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Anxiety, Coping Skills, & Mental Health Tools to Support Kids

We recently attended a class regarding teen mental health and anxiety, “Taming Your Child’s Anxious Mind.” Many parents will recognize the Brain Wise curriculum used in many of our Jeffco elementary schools in collaboration with Jeffco Mental Health. Alistair M. Hawkes, MA, LPC, Mental Health Education for JCMH taught this particular class organized by Golden Rotary/Jefferson Center Speaker’s Bureau.

While we’ve heard about Wizard Brain and Lizard Brain from our kids and love that this is happening in our schools, we realized while sitting in this class that the “coping skills” that are being taught to our children aren’t shared with parents. We talk to our kids about what they learn but don’t necessarily get all the information. Having actually participated in this class and trying the coping skills out personally, we can say that they work and would be good for anyone to practice as well as doing WITH our children to reinforce what they learn at school.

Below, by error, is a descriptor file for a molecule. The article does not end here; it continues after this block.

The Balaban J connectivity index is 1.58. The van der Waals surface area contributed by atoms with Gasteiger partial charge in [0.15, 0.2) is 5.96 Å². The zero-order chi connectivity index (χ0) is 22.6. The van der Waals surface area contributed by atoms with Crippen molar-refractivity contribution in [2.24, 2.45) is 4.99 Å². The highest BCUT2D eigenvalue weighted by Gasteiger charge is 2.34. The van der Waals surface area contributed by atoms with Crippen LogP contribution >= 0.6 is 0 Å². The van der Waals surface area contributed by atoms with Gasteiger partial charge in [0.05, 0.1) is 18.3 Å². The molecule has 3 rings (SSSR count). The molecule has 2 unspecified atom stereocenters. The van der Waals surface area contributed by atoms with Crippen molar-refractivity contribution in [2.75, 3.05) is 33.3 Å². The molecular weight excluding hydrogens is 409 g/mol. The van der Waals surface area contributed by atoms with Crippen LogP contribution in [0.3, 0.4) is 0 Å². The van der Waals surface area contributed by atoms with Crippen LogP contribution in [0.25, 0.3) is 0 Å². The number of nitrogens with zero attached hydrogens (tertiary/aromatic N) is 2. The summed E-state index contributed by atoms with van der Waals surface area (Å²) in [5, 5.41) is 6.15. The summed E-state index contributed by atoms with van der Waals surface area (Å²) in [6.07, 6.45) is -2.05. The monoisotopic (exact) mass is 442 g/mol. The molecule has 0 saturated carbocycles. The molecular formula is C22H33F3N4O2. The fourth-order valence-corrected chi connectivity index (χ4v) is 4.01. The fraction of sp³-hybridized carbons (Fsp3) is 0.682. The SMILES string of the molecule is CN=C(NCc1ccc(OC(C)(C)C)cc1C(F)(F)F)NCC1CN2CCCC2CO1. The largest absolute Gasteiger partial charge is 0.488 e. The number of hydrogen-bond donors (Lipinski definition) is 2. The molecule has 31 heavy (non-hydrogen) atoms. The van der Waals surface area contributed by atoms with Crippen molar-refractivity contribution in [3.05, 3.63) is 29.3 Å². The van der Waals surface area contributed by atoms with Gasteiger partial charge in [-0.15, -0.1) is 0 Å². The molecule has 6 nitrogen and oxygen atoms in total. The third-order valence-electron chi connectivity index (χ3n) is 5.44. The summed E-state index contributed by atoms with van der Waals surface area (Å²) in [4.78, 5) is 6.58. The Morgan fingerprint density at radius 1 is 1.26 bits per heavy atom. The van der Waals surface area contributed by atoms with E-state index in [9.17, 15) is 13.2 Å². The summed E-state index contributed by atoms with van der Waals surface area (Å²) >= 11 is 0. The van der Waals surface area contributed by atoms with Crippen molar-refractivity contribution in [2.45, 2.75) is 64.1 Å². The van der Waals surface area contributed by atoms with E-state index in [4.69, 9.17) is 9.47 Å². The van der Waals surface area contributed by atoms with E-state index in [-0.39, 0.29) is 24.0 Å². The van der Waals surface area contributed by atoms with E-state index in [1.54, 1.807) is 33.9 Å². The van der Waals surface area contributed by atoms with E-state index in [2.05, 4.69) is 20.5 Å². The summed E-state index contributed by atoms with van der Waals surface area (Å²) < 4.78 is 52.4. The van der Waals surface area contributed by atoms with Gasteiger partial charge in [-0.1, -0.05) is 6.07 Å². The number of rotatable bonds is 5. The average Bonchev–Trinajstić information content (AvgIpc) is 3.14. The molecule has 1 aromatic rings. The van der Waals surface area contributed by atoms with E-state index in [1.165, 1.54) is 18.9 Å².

Ask your kids if they can tell you what any of these things are: Tight Soft, Five Finger Breath, Warming Hands, Quiet Body, Visualization (Peaceful Body.) Let us know if they have the answers to show you!

We’ll share some of these coping skills that were shared with attendees soon (but they really require video so we’ll get on that ASAP.)

Overall, giving parents the knowledge and tools to support their children with mental health and coping skills is the goal.

“What you can do on your own, and what you can help your child learn…breathe.” You wouldn’t think it needs to be said but think through your own anxious times; lots of people hold their breath, flex a foot, tighten their shoulders…

A few other coping strategies she suggested:

  • Diaphragmatic Breathing
  • Aromatherapy
  • Movement – Athletics, Yoga, Tai Chi, Exercise
  • Art, origami
  • Positive Self-Talk

None of this is guaranteed to be easy, especially with teens who may think we’re lame but we can model the behaviors and skills and reinforce this at home by talking about it and doing it. Really, is there anyone who couldn’t use a few extra tools to feel better and reduce anxiety and stress?

In the meantime, another friend of SJK had some experience with services at Children’s Hospital and was kind enough to share a list of apps they received as a resource.  There are others and some that also charge a fee, but we’ll share the free ones here from that list:

Anxiety:

Relaxation:

We’re downloading some too! We hope you’ll let us know what you think of these so we can share your feedback!